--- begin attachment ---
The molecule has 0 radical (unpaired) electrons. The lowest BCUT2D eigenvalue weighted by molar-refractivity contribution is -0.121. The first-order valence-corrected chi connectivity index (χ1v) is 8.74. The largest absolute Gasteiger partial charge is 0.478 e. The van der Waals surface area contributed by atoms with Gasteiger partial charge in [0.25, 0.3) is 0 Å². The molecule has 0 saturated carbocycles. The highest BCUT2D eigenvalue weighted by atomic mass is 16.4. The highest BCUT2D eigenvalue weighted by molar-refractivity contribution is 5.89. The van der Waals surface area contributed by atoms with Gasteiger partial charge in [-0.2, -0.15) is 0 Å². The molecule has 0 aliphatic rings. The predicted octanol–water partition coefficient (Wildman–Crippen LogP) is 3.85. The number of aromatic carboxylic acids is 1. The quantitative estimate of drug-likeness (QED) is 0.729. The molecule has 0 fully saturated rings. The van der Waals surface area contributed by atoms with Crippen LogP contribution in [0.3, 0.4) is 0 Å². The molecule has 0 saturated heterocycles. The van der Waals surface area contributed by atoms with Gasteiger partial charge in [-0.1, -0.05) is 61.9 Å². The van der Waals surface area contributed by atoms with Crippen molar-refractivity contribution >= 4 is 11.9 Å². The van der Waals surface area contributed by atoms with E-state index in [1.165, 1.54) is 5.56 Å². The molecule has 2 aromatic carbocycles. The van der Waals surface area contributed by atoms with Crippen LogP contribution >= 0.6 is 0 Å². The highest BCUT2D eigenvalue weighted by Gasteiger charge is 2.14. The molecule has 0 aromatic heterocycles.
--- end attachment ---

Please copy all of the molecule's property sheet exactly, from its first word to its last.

The molecule has 0 radical (unpaired) electrons. The lowest BCUT2D eigenvalue weighted by molar-refractivity contribution is -0.121. The first-order valence-corrected chi connectivity index (χ1v) is 8.74. The largest absolute Gasteiger partial charge is 0.478 e. The van der Waals surface area contributed by atoms with Gasteiger partial charge in [0.25, 0.3) is 0 Å². The molecule has 0 saturated carbocycles. The highest BCUT2D eigenvalue weighted by atomic mass is 16.4. The highest BCUT2D eigenvalue weighted by molar-refractivity contribution is 5.89. The van der Waals surface area contributed by atoms with Gasteiger partial charge in [-0.2, -0.15) is 0 Å². The molecule has 0 aliphatic rings. The predicted octanol–water partition coefficient (Wildman–Crippen LogP) is 3.85. The number of aromatic carboxylic acids is 1. The quantitative estimate of drug-likeness (QED) is 0.729. The molecule has 0 fully saturated rings. The van der Waals surface area contributed by atoms with Crippen LogP contribution in [0.3, 0.4) is 0 Å². The molecule has 0 saturated heterocycles. The van der Waals surface area contributed by atoms with Gasteiger partial charge in [-0.1, -0.05) is 61.9 Å². The van der Waals surface area contributed by atoms with Crippen molar-refractivity contribution >= 4 is 11.9 Å². The van der Waals surface area contributed by atoms with E-state index in [1.165, 1.54) is 5.56 Å². The molecule has 2 aromatic carbocycles. The van der Waals surface area contributed by atoms with Crippen LogP contribution >= 0.6 is 0 Å². The highest BCUT2D eigenvalue weighted by Gasteiger charge is 2.14. The molecule has 0 aromatic heterocycles.